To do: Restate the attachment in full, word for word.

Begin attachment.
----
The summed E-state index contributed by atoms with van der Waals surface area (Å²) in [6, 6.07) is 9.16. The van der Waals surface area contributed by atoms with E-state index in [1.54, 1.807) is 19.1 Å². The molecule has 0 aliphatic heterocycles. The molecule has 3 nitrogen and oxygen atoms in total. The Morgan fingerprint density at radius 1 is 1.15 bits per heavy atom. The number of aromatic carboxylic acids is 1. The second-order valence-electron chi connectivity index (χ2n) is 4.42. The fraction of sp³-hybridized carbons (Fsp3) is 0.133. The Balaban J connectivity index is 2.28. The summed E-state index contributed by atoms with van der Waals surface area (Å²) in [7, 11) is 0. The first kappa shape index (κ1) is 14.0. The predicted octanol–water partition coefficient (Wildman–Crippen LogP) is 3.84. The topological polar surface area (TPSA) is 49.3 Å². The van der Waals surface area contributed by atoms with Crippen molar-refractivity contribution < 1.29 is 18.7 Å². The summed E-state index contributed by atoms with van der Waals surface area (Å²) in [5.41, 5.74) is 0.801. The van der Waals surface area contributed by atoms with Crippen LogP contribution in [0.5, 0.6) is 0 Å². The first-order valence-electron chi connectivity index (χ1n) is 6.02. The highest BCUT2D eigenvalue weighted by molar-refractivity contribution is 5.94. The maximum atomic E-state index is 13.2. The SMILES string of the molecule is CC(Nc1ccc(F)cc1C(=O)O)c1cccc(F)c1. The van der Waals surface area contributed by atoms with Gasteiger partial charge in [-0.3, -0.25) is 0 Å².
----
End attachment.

The summed E-state index contributed by atoms with van der Waals surface area (Å²) in [6, 6.07) is 9.16. The van der Waals surface area contributed by atoms with E-state index in [1.54, 1.807) is 19.1 Å². The molecule has 0 aliphatic heterocycles. The molecule has 3 nitrogen and oxygen atoms in total. The Morgan fingerprint density at radius 1 is 1.15 bits per heavy atom. The number of aromatic carboxylic acids is 1. The second-order valence-electron chi connectivity index (χ2n) is 4.42. The fraction of sp³-hybridized carbons (Fsp3) is 0.133. The Balaban J connectivity index is 2.28. The summed E-state index contributed by atoms with van der Waals surface area (Å²) in [7, 11) is 0. The first kappa shape index (κ1) is 14.0. The predicted octanol–water partition coefficient (Wildman–Crippen LogP) is 3.84. The topological polar surface area (TPSA) is 49.3 Å². The van der Waals surface area contributed by atoms with Crippen molar-refractivity contribution < 1.29 is 18.7 Å². The summed E-state index contributed by atoms with van der Waals surface area (Å²) in [5.41, 5.74) is 0.801. The van der Waals surface area contributed by atoms with Crippen LogP contribution in [0.5, 0.6) is 0 Å². The first-order valence-electron chi connectivity index (χ1n) is 6.02. The highest BCUT2D eigenvalue weighted by molar-refractivity contribution is 5.94. The maximum atomic E-state index is 13.2. The SMILES string of the molecule is CC(Nc1ccc(F)cc1C(=O)O)c1cccc(F)c1. The van der Waals surface area contributed by atoms with Gasteiger partial charge in [-0.3, -0.25) is 0 Å².